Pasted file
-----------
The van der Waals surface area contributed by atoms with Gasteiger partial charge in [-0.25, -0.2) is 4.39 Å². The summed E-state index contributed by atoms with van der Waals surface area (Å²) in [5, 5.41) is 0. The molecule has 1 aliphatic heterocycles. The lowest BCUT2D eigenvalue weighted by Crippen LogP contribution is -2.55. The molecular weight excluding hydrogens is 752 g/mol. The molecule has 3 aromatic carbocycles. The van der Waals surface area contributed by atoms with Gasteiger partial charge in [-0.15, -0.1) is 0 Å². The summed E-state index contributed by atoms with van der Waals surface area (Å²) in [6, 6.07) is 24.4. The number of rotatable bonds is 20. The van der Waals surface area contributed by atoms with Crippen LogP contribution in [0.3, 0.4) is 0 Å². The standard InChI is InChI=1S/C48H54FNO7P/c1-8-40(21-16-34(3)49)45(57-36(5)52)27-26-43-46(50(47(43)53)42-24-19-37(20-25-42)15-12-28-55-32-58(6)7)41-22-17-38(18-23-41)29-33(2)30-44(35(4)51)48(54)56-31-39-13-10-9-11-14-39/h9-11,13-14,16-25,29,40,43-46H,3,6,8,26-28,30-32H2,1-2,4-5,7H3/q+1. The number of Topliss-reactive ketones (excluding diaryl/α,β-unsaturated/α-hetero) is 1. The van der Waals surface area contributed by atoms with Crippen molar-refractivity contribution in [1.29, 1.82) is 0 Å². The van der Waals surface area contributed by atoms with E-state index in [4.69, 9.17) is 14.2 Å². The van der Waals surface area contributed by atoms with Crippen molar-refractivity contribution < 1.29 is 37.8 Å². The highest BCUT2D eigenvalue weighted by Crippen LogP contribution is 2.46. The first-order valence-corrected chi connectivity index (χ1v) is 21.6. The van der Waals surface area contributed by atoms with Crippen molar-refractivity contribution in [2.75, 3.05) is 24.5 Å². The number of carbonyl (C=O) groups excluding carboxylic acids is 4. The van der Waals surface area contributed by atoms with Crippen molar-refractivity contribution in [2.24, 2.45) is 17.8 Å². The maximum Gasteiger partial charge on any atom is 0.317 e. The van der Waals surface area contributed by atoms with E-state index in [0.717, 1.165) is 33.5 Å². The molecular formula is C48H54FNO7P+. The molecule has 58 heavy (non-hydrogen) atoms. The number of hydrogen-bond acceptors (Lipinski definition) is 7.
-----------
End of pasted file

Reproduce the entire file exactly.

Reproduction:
The van der Waals surface area contributed by atoms with Gasteiger partial charge in [-0.25, -0.2) is 4.39 Å². The summed E-state index contributed by atoms with van der Waals surface area (Å²) in [5, 5.41) is 0. The molecule has 1 aliphatic heterocycles. The lowest BCUT2D eigenvalue weighted by Crippen LogP contribution is -2.55. The molecular weight excluding hydrogens is 752 g/mol. The molecule has 3 aromatic carbocycles. The van der Waals surface area contributed by atoms with Gasteiger partial charge in [-0.15, -0.1) is 0 Å². The summed E-state index contributed by atoms with van der Waals surface area (Å²) in [6, 6.07) is 24.4. The number of rotatable bonds is 20. The van der Waals surface area contributed by atoms with Crippen LogP contribution in [0.3, 0.4) is 0 Å². The standard InChI is InChI=1S/C48H54FNO7P/c1-8-40(21-16-34(3)49)45(57-36(5)52)27-26-43-46(50(47(43)53)42-24-19-37(20-25-42)15-12-28-55-32-58(6)7)41-22-17-38(18-23-41)29-33(2)30-44(35(4)51)48(54)56-31-39-13-10-9-11-14-39/h9-11,13-14,16-25,29,40,43-46H,3,6,8,26-28,30-32H2,1-2,4-5,7H3/q+1. The number of Topliss-reactive ketones (excluding diaryl/α,β-unsaturated/α-hetero) is 1. The van der Waals surface area contributed by atoms with Crippen molar-refractivity contribution in [1.29, 1.82) is 0 Å². The van der Waals surface area contributed by atoms with E-state index in [4.69, 9.17) is 14.2 Å². The van der Waals surface area contributed by atoms with Crippen molar-refractivity contribution < 1.29 is 37.8 Å². The highest BCUT2D eigenvalue weighted by Crippen LogP contribution is 2.46. The first-order valence-corrected chi connectivity index (χ1v) is 21.6. The van der Waals surface area contributed by atoms with Crippen molar-refractivity contribution in [2.75, 3.05) is 24.5 Å². The number of carbonyl (C=O) groups excluding carboxylic acids is 4. The van der Waals surface area contributed by atoms with Crippen molar-refractivity contribution in [2.24, 2.45) is 17.8 Å². The maximum Gasteiger partial charge on any atom is 0.317 e. The van der Waals surface area contributed by atoms with E-state index in [0.717, 1.165) is 33.5 Å². The molecular formula is C48H54FNO7P+. The molecule has 58 heavy (non-hydrogen) atoms. The number of hydrogen-bond acceptors (Lipinski definition) is 7.